On permanent view at the Frist Art Museum’s Demonbreun Street entrance, Rose on 65th Street (2011) was a gift to the Frist Art Museum and is from a series of thirty-eight sculptures of gigantic roses created by New York artist Will Ryman. Arrayed along New York City’s Park Avenue from January 25 through May 31, 2011, the colossal flowers, each painted in a primary color or bright pink, stood in startling contrast to the towering buildings and busy traffic of the street.
A native New Yorker, Ryman has long been interested in creating experiences of delight by placing comically distorted and often outsized forms into both indoor and outdoor architectural sites. He says, “I always try to combine fantasy with reality. In the case of The Roses, I tried to convey New York City’s larger than life qualities through scale; creating blossoms which are imposing, humorous, and hopefully beautiful.”
Causing an unsettling mixture of pleasure (because of their beauty) and dislocation (because of their scale), the sculptures inspired viewers to imagine: what if, as was the case with Alice in Wonderland or the children in Honey I Shrunk the Kids, the works were not unnaturally large, but were part of a world in which people have gotten smaller (a feeling that is not uncommon in a large metropolis). This odd shrunken sensation is reinforced by the presence of giant insects—bees and aphids, primarily—on the stems and blossoms; we share the stage with not-so-little creatures we can no longer ignore.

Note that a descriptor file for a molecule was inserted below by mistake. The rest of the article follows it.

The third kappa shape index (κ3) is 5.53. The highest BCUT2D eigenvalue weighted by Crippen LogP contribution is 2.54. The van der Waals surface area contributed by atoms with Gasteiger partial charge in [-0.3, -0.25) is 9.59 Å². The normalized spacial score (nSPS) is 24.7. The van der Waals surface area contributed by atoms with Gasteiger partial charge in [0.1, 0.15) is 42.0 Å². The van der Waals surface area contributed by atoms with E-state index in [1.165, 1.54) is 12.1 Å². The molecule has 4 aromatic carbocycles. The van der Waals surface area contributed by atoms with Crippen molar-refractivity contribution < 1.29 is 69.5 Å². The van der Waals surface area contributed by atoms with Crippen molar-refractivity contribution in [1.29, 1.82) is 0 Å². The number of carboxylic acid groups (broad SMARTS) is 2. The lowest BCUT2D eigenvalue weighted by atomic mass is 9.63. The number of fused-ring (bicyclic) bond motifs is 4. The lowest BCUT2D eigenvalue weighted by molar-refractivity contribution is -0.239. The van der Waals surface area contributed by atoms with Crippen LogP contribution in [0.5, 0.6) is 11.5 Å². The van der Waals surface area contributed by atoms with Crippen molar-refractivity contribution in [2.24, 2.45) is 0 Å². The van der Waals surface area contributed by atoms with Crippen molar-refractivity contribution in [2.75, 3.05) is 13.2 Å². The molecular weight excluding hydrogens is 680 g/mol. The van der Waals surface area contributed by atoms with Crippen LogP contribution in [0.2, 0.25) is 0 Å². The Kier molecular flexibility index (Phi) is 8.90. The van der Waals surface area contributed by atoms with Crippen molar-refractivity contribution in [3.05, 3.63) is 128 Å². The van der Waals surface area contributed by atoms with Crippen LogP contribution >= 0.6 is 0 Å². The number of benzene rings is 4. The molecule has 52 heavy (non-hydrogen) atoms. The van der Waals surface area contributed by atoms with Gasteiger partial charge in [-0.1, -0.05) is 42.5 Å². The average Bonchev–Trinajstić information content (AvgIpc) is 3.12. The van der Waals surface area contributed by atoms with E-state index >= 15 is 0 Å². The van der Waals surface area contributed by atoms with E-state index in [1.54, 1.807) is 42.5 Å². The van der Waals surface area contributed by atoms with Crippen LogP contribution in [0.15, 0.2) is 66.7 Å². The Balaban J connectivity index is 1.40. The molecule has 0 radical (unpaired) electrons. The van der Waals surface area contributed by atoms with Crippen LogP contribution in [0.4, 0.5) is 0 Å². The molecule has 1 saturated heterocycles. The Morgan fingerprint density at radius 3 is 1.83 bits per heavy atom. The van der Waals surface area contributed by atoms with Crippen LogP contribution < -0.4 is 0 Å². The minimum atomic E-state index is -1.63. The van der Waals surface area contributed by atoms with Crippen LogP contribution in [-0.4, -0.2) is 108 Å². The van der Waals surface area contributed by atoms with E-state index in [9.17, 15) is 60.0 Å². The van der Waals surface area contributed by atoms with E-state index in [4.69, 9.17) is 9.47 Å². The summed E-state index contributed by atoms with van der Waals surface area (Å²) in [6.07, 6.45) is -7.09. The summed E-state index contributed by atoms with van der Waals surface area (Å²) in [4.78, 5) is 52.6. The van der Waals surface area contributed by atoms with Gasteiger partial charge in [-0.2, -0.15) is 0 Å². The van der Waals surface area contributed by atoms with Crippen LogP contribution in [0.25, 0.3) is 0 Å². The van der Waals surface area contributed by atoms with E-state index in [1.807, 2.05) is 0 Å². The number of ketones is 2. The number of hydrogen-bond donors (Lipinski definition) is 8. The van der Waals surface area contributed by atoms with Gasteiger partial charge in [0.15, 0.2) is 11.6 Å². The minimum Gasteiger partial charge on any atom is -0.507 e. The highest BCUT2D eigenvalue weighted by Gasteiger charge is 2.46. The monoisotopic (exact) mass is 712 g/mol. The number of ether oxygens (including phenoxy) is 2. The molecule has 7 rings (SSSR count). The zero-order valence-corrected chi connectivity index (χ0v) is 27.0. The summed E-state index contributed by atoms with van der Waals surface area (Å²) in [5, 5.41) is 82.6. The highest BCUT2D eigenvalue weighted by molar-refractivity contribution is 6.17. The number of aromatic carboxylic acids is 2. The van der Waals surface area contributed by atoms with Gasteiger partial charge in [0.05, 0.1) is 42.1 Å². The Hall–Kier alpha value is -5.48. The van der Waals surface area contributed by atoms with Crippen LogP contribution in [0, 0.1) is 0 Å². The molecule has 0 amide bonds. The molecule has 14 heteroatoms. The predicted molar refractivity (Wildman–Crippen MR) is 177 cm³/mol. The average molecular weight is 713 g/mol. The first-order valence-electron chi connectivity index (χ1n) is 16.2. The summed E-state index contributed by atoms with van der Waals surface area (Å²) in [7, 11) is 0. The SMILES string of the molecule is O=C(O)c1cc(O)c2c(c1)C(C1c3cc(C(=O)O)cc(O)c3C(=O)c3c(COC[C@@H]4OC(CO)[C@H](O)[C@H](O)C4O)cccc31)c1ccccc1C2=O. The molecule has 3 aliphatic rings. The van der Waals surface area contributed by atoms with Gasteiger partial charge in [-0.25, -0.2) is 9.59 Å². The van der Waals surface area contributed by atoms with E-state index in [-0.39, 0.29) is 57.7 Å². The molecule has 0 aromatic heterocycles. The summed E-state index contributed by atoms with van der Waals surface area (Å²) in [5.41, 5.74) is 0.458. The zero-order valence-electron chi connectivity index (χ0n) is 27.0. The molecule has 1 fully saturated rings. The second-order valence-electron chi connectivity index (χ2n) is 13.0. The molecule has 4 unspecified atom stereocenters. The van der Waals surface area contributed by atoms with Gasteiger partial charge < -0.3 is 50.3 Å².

While the roses are playful and engaging, Ryman’s other figurative sculptures often use humor to communicate existential unease, calling to mind the sardonic paintings of Philip Guston or the wry childlike narratives of Saul Steinberg. Ryman, who worked as a playwright before becoming an artist, has long been inspired by authors who convey life’s absurdity. As in such stories as Franz Kafka’s Metamorphosis (with its giant human cockroach) and Alice in Wonderland, the out-of-balance scale of his roses poses a question of hierarchy and perception—can art bring humanity’s inflated idea of its own importance back down to earth?
Ryman’s work has been included in numerous exhibitions including Tangled Up In You: Connecting,Coexisting, and Conceiving Identity (2008), at 21c Museum, Louisville, Kentucky; Contemporary Figurative Sculpture (2010), at Herbert F. Johnson Museum of Art, Cornell University, New York; Sculpture: Selections from the collection of Martin Z. Margulies (2007), at Margulies Warehouse, Miami; Greater New York 2005, at P.S. 1 Contemporary Art Center, New York; Invitational Exhibition of Visual Arts (2007), at The American Academy of Arts and Letters, New York; Reconfiguring the Body in American Art, 1820–2009 (2009), at The National Academy of Design, New York; and The Shape of Things to Come (2009), at The Saatchi Gallery, London. Ryman is represented by Paul Kasmin Gallery in New York City. Will Ryman: The Roses was presented under the auspices of The Fund for Park Avenue Sculpture Committee and New York City’s Department of Parks & Recreation.
The Frist Art Museum would like to thank Paul Kasmin Gallery and the following: exhibition designer Hans Schmitt-Matzen, the installation team of Scott Thom, Shane Doling, William Tomkins, and Duncan McDaniel, courier Don Kane, and lighting designer D. J. Palin.
Will Ryman (American, b. 1969)
Rose on 65th Street, 2011
Fiberglass resin and stainless steel